Cynthia McDaniel MSN RN, is a nurse and administrative consultant in long term care. She is the CEO of ElderWise Inc, a senior living consulting and education group. Cynthia has worked as a nurse consultant for the States of Oregon and Washington,  a geriatric care manager, a regional director of clinical operations for a senior living company, and an assistant professor at Oregon Health & Science University School of Nursing. Her research in assisted living focused on the characteristics of residents in assisted living communities and the role of the nurse in assisted living. Cynthia holds a Master's of Science in Nursing from Gonzaga University in nursing education. She is a Fellow of the Sigma Theta Tau/John A. Hartford Foundation Geriatric Nursing Leadership Academy.  Disclosure: Cynthia McDaniel, MSN, RN has declared that no conflict of interest, Relevant Financial Relationship or Relevant Non-Financial Relationship exists.
Instructor: Catherine Zimmerman, LICSW, ACHP-SW, CSW-G
Catherine Zimmerman is a licensed independent clinical social worker who has a private practice providing counseling services to people of all ages and all stages of their lives. She is a freelance healthcare writer and speaker specializing in mental health, ethics, hospice and palliative care, gerontological topics, substance misuse, caregiving, stress and trauma.  Zimmerman received her master's degree from Portland State University thirty years ago and is certified in clinical social work-Gerontology. Zimmerman supervises and mentors therapists seeking licensure in Oregon or Washington states. She is the current President of the Washington chapter of the National Association of Social Workers and has provided public presentations on over twenty topics and has numerous published works. Disclosure: Catherine Zimmerman, LICSW, ACHP-SW, CSW-G has declared that no conflict of interest, Relevant Financial Relationship or Relevant Non-Financial Relationship exists.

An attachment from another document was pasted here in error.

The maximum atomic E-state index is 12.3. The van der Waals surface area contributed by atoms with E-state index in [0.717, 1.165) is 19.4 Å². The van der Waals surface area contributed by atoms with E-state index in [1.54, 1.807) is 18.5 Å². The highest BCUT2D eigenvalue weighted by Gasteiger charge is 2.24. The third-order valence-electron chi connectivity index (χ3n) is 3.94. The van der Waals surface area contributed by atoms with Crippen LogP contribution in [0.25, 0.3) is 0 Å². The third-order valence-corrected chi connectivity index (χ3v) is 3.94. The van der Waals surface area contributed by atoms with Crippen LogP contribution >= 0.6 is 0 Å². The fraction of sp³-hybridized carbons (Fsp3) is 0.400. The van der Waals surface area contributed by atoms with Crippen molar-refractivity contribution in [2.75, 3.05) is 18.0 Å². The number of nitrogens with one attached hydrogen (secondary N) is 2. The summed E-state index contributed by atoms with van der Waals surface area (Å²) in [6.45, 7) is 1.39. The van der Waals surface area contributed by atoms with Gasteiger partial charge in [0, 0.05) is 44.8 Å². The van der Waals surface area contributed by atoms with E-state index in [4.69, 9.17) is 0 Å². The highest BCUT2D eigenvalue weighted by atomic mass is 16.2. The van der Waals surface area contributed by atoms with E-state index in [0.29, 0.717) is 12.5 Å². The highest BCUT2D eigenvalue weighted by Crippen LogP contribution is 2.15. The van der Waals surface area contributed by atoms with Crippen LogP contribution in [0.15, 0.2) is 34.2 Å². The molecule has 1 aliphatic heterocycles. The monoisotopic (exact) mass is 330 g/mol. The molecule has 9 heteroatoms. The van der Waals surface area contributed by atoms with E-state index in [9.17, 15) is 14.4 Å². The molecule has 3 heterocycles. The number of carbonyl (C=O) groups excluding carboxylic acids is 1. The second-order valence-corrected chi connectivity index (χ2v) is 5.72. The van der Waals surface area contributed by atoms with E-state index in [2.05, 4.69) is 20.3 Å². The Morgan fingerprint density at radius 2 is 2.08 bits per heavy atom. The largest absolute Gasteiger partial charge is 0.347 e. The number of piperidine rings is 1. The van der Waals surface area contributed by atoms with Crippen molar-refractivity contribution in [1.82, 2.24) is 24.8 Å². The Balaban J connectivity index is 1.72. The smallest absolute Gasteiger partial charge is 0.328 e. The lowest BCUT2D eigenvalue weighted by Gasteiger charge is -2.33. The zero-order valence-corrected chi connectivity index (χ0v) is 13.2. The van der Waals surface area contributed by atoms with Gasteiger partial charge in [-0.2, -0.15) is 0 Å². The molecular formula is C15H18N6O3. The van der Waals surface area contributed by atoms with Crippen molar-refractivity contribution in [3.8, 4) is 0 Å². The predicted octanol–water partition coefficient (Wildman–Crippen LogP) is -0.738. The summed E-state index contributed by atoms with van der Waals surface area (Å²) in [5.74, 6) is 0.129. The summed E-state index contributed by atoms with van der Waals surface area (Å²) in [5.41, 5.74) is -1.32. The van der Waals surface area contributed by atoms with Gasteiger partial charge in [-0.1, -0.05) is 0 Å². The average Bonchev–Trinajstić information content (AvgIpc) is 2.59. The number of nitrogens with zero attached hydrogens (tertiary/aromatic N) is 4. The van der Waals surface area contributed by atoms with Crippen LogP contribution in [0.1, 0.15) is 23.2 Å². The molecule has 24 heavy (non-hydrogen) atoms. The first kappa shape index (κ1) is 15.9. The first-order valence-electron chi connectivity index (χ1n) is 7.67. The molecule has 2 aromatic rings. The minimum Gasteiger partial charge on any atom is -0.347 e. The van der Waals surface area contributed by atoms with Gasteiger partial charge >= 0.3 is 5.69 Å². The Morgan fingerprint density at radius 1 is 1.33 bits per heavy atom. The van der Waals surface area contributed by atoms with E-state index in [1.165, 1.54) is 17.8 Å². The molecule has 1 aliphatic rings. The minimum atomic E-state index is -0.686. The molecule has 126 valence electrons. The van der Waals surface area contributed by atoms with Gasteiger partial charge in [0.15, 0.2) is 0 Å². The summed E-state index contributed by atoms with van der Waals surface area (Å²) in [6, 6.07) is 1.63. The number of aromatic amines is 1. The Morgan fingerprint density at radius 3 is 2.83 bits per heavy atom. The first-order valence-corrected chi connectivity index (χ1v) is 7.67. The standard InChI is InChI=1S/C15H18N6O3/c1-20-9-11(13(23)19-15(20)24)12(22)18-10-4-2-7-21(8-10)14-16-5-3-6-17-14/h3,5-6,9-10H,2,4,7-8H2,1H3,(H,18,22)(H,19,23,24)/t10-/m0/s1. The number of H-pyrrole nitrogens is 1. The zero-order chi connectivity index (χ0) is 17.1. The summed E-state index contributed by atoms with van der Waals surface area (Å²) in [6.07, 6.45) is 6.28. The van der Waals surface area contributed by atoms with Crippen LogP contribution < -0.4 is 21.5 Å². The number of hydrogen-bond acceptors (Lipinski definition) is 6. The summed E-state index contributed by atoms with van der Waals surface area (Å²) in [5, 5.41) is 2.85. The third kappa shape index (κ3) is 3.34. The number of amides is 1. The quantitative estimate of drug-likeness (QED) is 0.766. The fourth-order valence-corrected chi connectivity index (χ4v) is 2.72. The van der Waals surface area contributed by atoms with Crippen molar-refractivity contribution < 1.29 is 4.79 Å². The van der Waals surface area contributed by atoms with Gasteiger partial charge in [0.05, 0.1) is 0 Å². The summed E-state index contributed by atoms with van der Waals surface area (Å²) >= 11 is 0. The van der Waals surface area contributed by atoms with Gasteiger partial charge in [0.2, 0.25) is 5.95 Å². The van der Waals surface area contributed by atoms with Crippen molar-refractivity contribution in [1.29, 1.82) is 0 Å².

Relias will be transparent in disclosing if any commercial support, sponsorship or co-providership is present prior to the learner completing the course.
Course Delivery Method and Format
Asynchronous/Online Distance Learning; please see certificate details for specifics on delivery format.
Relias has a grievance policy in place to facilitate reports of dissatisfaction. Relias will make every effort to resolve each grievance in a mutually satisfactory manner. In order to report a complaint or grievance please contact Relias.
If you require special accommodations to complete this module, please contact Relias Support by completing the web form ( or by using the chat functionality.
All courses offered by Relias, LLC are developed from a foundation of diversity, inclusiveness, and a multicultural perspective. Knowledge, values and awareness related to cultural competency are infused throughout the course content.
Reference herein to any specific commercial product, process, or service by trade name, trademark, service mark, manufacturer or otherwise does not constitute or imply any endorsement, recommendation, or favoring of, or affiliation with, Relias, LLC.
All characteristics and organizations referenced in the following training are fictional. Any resemblance to any actual organizations or persons living or dead, is purely coincidental.
To earn continuing education credit for this course you must achieve a passing score of 80% on the post-test and complete the course evaluation.
If you require special accommodations to complete this module, please contact Relias Customer Support here.